FCC Issues Plan To Combat Systemic Barriers to Broadband Equity
Said all must benefit from next-gen communications
The FCC has issued its "Equity Action Plan," which it said was "Pursuant to the President's Executive Order On Advancing Racial Equity and Support for Underserved Communities Through the Federal Government."
The plan is primarily an outline of efforts already underway through a variety of legislative funding initiatives tied to COVID-19 and infrastructure upgrades, all of which have implications for closing the digital equity divide.
That plan will include coming up with rules to facilitate equal access to broadband service by November 15, 2023 that is already a Congressional mandate, but the FCC said that while it has not yet started a rulemaking, it plans on meeting that timeline.
Also: FCC Approves Rules for ACP Broadband Subsidy
"The FCC will pursue focused action and investments to eliminate historical, systemic, and structural barriers that perpetuate disadvantaged or underserved individuals and communities," the plan states. "In so doing, the FCC will work to ensure equitable and inclusive access and facilitate the ability of underserved individuals and communities to leverage and benefit from the wide range of opportunities made possible by digital technologies, media, communication services, and next-generation networks."
As an independent agency the FCC is under no obligation to follow presidential executive orders, but historically, since the chairman is of the same party as the President, the agency aligns itself with the goals of such orders, which President Biden's order "strongly" encouraged the FCC to do.
The FCC also has marching orders in that direction from the Congress. The Infrastructure Investment and Jobs Act (IIJA) charges the commission with facilitating equal access to broadband, including preventing "digital discrimination" based on income, race, ethnicity, color religion or national origin, the report points out.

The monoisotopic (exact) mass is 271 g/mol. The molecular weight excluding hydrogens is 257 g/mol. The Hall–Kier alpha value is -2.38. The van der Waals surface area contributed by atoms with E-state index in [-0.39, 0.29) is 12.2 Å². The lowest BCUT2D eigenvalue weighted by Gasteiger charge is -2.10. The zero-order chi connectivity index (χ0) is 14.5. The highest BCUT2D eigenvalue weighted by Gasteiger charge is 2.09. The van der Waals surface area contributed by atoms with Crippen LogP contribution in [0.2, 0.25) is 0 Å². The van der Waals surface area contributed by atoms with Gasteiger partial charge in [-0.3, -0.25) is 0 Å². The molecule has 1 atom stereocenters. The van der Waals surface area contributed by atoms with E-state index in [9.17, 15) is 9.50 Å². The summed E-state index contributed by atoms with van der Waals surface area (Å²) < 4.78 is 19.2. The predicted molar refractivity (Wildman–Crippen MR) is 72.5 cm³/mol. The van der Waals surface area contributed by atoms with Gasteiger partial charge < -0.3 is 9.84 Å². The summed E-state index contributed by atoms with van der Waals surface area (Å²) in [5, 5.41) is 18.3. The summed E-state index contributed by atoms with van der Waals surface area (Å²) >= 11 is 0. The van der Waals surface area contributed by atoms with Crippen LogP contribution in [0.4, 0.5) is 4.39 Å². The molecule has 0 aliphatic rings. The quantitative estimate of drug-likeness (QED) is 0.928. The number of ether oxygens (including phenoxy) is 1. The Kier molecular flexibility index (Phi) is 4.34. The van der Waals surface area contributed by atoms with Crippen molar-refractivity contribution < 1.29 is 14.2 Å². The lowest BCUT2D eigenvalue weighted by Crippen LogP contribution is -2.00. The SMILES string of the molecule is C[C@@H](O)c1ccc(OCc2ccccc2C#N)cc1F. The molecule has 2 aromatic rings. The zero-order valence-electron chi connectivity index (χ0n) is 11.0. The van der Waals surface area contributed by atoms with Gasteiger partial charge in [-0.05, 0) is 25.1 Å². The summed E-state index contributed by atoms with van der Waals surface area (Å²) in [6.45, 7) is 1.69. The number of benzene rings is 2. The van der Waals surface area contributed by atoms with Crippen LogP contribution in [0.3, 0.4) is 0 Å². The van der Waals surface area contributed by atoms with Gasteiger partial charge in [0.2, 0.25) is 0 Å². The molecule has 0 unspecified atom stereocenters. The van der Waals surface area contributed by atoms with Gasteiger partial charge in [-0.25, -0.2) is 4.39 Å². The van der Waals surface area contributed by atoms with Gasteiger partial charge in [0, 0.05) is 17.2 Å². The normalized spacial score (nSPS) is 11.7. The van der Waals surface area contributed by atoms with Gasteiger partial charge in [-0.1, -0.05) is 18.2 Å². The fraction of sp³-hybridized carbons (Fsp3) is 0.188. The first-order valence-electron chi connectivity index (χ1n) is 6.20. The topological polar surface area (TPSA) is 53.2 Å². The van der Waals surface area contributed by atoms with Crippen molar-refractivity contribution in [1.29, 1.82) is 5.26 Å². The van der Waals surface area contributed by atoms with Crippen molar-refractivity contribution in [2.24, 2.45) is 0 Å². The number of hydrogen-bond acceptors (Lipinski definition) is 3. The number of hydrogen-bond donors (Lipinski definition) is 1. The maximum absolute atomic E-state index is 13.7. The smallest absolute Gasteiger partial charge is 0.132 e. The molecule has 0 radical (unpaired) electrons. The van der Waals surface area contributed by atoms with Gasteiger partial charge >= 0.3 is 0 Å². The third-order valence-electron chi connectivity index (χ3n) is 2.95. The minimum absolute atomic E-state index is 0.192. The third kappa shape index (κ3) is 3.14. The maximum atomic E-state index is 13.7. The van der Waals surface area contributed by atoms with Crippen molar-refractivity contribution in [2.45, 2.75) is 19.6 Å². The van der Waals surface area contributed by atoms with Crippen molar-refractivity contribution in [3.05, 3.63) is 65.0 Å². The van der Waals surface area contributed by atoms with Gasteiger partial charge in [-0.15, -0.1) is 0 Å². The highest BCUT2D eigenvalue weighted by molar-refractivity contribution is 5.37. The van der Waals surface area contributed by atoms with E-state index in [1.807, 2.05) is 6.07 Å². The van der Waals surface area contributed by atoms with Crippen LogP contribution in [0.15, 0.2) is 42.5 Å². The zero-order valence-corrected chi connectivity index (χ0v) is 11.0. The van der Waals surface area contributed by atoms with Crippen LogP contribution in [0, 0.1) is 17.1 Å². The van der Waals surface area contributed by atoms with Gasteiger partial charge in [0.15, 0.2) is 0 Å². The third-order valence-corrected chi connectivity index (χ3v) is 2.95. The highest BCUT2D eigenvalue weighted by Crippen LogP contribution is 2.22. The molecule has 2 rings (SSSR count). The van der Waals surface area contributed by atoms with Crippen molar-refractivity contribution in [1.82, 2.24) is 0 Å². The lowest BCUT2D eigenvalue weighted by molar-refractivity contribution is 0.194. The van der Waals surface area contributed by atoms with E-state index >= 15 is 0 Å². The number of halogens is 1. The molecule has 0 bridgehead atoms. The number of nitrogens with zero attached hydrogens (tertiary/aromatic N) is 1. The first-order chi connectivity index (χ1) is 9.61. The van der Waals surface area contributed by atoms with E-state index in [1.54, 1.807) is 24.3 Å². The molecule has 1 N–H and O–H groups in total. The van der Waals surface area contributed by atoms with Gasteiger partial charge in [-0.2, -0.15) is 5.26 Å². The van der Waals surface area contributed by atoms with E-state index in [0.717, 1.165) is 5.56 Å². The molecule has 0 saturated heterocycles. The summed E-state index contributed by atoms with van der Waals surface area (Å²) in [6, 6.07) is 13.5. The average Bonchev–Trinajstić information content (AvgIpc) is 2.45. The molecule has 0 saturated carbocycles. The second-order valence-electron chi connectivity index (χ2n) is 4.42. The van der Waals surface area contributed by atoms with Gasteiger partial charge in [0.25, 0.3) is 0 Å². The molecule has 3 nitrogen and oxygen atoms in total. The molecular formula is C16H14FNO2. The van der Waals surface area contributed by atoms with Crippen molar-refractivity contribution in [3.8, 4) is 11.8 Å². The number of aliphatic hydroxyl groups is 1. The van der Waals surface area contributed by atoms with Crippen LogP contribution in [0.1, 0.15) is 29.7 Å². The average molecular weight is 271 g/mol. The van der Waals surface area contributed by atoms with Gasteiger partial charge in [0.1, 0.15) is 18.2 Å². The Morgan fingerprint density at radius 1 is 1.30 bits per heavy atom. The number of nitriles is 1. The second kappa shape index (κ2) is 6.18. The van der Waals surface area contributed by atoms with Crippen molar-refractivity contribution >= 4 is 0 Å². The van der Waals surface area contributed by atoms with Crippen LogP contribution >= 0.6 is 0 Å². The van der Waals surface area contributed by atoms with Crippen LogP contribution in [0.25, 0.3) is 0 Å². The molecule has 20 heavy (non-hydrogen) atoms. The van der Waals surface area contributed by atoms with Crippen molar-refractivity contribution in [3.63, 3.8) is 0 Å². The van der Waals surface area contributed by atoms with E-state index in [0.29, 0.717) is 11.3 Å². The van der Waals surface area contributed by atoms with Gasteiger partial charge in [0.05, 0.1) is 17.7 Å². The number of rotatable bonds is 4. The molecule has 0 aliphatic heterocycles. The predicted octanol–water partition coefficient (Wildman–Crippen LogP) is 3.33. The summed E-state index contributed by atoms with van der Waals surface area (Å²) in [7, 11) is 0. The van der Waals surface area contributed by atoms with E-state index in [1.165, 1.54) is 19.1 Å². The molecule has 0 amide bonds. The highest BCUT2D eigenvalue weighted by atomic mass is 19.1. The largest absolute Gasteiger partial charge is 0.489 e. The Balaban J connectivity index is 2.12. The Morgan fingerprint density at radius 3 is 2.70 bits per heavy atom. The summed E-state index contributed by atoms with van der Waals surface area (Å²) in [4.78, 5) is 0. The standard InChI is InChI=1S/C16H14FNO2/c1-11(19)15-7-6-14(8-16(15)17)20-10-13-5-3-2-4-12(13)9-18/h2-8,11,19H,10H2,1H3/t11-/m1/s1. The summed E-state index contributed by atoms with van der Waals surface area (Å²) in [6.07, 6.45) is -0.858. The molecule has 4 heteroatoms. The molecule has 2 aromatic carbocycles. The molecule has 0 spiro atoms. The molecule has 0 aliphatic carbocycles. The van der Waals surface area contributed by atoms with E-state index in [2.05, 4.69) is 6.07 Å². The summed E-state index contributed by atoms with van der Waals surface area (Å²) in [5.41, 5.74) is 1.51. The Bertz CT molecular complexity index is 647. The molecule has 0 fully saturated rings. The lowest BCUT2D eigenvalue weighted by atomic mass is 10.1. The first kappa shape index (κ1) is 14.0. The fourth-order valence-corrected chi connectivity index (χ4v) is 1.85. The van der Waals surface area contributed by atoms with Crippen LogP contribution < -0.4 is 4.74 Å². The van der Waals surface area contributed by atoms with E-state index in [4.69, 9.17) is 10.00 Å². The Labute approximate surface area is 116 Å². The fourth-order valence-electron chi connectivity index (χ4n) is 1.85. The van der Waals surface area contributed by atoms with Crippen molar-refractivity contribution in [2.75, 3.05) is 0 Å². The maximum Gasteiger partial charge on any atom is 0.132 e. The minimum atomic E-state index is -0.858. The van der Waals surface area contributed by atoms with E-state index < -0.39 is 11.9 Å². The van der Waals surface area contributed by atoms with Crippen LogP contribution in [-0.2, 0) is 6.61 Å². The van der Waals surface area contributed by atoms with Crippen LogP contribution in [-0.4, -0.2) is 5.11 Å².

The FCC has stood up a task force to prevent such digital discrimination.
Also: Pew Launches Broadband Equity Coalition
Then there is the $14.2 billion Affordable Connectivity Program (ACP) providing discounted service and equipment. Cost is also an equity issue since race-based inequities in educational and career opportunities have resulted in lower wages.
Also in the equity toolkit are the Emergency Connectivity Fund, a COVID 19-driven $7.17 billion program to help schools and libraries provide remote learning and close the homework gap, which is also a broadband affordability issue; and the FCC's effort to improve broadband maps to identify the greatest accessibility needs. ■
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Contributing editor John Eggerton has been an editor and/or writer on media regulation, legislation and policy for over four decades, including covering the FCC, FTC, Congress, the major media trade associations, and the federal courts. In addition to Multichannel News and Broadcasting + Cable, his work has appeared in Radio World, TV Technology, TV Fax, This Week in Consumer Electronics, Variety and the Encyclopedia Britannica.